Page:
Brazilian Cherry Stain

Our hardwood floors are Brazilian Cherry. I have some unfinished shelf's that I wanted to match the color of the floor. However, I can't seem to find a stain that comes close to our floor. I tried all of the off the shelf minwax stains (Cherry, Mahogany, etc). Nothing comes close. Does anyone have any recommendations?
Thanks Amy.
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Amy -- in a similar situation (actually, I was trying to stain Brazilian Cherry to match rosewood) I went through every variety of reddish stain on the shelves of the borgs, without success. Then I went to an unfinished furniture store (that advertises that they also can do the finishing for you) with a sample of my rosewood furniture and a piece of unfinished Jatoba (Bz. Cherry) and they made up a custom oil stain that matches very closely. A quart cost $20, but I'm still using it 3 years later (In fact, today I just finished staining and installing a built-in bookcase using Jatoba and this custom stain}.
Potential problems: If your unfinished wood is something with a distinctive grain (e.g., red oak), a softwood (pine, fir) or is known to not take stain well (poplar) your finished product will never look like the Jatoba because the differences will be obvious. Also, for best results you will probably need to use a sanding sealer before appllying any stain. Good luck -- Regards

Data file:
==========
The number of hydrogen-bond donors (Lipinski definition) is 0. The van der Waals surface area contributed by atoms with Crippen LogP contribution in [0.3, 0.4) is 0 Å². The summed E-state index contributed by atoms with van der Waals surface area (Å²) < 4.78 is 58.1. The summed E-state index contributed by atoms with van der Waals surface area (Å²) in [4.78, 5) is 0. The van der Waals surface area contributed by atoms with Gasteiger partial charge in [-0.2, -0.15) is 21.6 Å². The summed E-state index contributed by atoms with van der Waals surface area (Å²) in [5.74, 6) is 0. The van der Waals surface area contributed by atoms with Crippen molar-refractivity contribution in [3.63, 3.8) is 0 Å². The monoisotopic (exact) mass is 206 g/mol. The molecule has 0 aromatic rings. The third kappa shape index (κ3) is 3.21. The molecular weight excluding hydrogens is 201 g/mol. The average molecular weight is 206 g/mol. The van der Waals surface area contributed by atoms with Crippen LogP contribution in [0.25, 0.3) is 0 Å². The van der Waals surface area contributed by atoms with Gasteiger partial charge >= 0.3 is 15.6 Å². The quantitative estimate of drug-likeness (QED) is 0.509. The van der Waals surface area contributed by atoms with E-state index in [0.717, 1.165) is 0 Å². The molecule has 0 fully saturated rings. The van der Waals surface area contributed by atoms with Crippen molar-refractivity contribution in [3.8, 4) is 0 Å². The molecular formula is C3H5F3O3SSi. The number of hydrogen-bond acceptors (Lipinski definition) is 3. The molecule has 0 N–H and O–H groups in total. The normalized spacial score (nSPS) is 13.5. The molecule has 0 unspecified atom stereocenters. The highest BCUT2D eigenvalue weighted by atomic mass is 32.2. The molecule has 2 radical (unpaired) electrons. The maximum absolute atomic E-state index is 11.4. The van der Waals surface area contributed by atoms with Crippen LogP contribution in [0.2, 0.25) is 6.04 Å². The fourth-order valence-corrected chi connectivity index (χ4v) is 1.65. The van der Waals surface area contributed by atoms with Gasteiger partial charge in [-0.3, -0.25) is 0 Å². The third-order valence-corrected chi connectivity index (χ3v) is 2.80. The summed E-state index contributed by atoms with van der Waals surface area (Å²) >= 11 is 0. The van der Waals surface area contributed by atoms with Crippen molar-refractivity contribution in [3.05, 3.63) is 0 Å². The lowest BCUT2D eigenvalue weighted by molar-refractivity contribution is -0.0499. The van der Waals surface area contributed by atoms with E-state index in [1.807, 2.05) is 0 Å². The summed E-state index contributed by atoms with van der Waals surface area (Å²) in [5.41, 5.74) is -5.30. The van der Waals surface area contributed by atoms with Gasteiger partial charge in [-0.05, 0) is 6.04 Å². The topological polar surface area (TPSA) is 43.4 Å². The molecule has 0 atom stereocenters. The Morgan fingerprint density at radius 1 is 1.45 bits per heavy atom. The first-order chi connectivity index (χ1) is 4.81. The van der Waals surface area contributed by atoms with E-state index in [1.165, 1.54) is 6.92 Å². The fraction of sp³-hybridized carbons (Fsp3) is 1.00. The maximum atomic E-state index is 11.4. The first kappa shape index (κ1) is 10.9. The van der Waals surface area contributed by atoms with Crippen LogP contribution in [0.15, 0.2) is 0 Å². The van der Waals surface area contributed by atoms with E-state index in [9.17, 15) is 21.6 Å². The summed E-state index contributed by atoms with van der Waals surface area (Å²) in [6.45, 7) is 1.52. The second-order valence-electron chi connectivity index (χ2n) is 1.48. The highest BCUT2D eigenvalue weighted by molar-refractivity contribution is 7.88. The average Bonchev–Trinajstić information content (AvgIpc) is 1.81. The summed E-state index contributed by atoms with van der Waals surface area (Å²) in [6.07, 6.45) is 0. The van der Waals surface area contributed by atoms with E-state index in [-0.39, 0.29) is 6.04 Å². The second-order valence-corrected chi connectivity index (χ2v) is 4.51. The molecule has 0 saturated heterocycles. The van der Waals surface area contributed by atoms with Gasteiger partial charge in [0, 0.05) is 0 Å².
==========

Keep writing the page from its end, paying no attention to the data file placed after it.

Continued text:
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like, etc. etc. And then it is probably next to impossible. Matching finishes, even on the same wood, is very difficult and takes luck.
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try contacting the manufacturer and see if they can sell you a small amount.I did tree years age and they sent me a pint for free.
Len
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leonard wrote:

When you applied it to a completely different species of wood, with a different clear coat on top, it matched, and it stayed matched over time? That's very surprising, you should consider yourself very lucky.
Personally, I prefer different species to slightly (or sometimes totally) contrast and complement each other. For example, maple that "matches" red oak just never looks right to me, much less maple that matches walnut! <G> On the other hand, different tones can set each other off and create interest, if done correctly. I might use stains and toners to move a wood in a certain direction, depending on the desired look, but not to match. If I want a perfect match, I use paint.
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Amy L wrote:

Try making your own stains with powders from targettcoatings.com. There may be others that turn up in a Google search as well. HTH
Joe
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